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    1. I haven't read that, but I guess it does.

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  5. It's not as good as his _Time and Again_. but it has an interesting alien takeover premise.

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  6. OK.
    Just to clarify, I mentioned "The Host" not because I like Stephenie Meyer (shoot me), but your last paragraph made me think of the film. Of course it hardly has any merit, but 1 of the main issues is that "The Host" fails to make us see why we should be on the side of human beings.

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  7. Di,

    Interesting. Are the aliens that good, that takeover would be beneficial or the humans that bad?

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    1. It has been quite a while, and after watching the film I didn't write a post about it, only a few lines on fb, so I only remember the overall impression.
      However this guy pretty much sums it up: http://www.wafflemovies.com/host.html

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    2. Di,

      Looks like the teen romance issue, inserted for the teen audience, has taken over the show. Or, perhaps the director or the powers-that-be aren't clear on what they want to do yet. Or, perhaps they aren't concerned with anything except grabbing an audience.

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    3. It's based on a book by Stephenie Meyer, so there's no surprise.
      I don't know what I thought when buying the tickets...

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    4. I haven't read anything by her. I was never interested by the blurbs and reviews.

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    5. Ah. Well, I've read "Twilight" and "New Moon", watched "Twilight", "New Moon" and "Eclipse".
      At the time I read in my own language, so it didn't take much time, and I was not very demanding then. Only in recent years have I decided not to read books that I know aren't worthy of my time.
      However I don't regret reading those Stephenie Meyer books. For 1 thing, I knew what my classmates were talking about. And other reasons.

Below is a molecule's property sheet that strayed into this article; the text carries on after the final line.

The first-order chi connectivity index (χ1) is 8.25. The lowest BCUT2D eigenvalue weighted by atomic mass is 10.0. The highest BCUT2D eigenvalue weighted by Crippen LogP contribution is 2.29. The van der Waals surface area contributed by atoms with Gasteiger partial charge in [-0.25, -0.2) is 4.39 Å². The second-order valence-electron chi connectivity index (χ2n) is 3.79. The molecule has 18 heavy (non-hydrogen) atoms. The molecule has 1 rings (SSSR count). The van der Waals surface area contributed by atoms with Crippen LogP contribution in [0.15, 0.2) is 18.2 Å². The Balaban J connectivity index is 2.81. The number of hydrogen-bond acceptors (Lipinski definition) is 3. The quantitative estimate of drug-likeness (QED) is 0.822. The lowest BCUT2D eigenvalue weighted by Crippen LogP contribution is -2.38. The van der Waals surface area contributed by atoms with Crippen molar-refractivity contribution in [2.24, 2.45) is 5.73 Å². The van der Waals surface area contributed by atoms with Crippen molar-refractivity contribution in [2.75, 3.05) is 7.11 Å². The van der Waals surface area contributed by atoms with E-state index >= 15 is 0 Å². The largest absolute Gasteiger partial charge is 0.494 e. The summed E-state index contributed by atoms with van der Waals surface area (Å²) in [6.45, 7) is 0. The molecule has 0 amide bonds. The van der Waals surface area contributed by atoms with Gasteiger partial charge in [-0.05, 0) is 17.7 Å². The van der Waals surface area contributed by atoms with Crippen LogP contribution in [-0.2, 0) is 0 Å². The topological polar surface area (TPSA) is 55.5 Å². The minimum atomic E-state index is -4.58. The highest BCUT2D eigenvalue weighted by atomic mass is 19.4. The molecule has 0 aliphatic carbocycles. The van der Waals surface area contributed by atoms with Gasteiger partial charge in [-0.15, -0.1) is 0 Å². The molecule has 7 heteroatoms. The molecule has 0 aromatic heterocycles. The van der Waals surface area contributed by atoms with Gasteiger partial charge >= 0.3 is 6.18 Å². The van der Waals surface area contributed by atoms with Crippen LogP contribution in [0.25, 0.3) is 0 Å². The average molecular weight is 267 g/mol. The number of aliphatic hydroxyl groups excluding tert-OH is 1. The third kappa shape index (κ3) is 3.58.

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    6. Di,

      If you hadn't read those books, then you wouldn't be able to form an substantiated opinion about them. Your rating of them is superior to mine since I've never read any of them and base my opinion solely on blurbs, comments by others, and reviews.

      I remember that I always read the sports pages in the newspapers so I could understand what my fellow co-workers were talking about and could even take part in the conversation, more or less intelligently, if "intelligently" can be said to characterize sports talk.

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    7. Ah, right.
      (That reminds me, I'm soooo excited about World Cup. I guess you don't care that much?)

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    8. I know about it and I think that there's possibly some scandal there. Or am I confusing that with the next Olympics? Or was it the last Olympics?

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    9. Guess I was wrong, then.

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  8. This http://www.reuters.com/article/2014/05/21/us-brazil-worldcup-cuiaba-idUSBREA4K0HN20140521?
    Or were you thinking of the Cricket World Cup http://www.stuff.co.nz/sport/cricket/10074786/Key-World-Cup-will-be-unaffected-by-scandal?
    I'm only interested in soccer.

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    1. Di,

      Could be. I just know that it was some sort of scandal or possible scandal involving a major sports meet in a foreign country.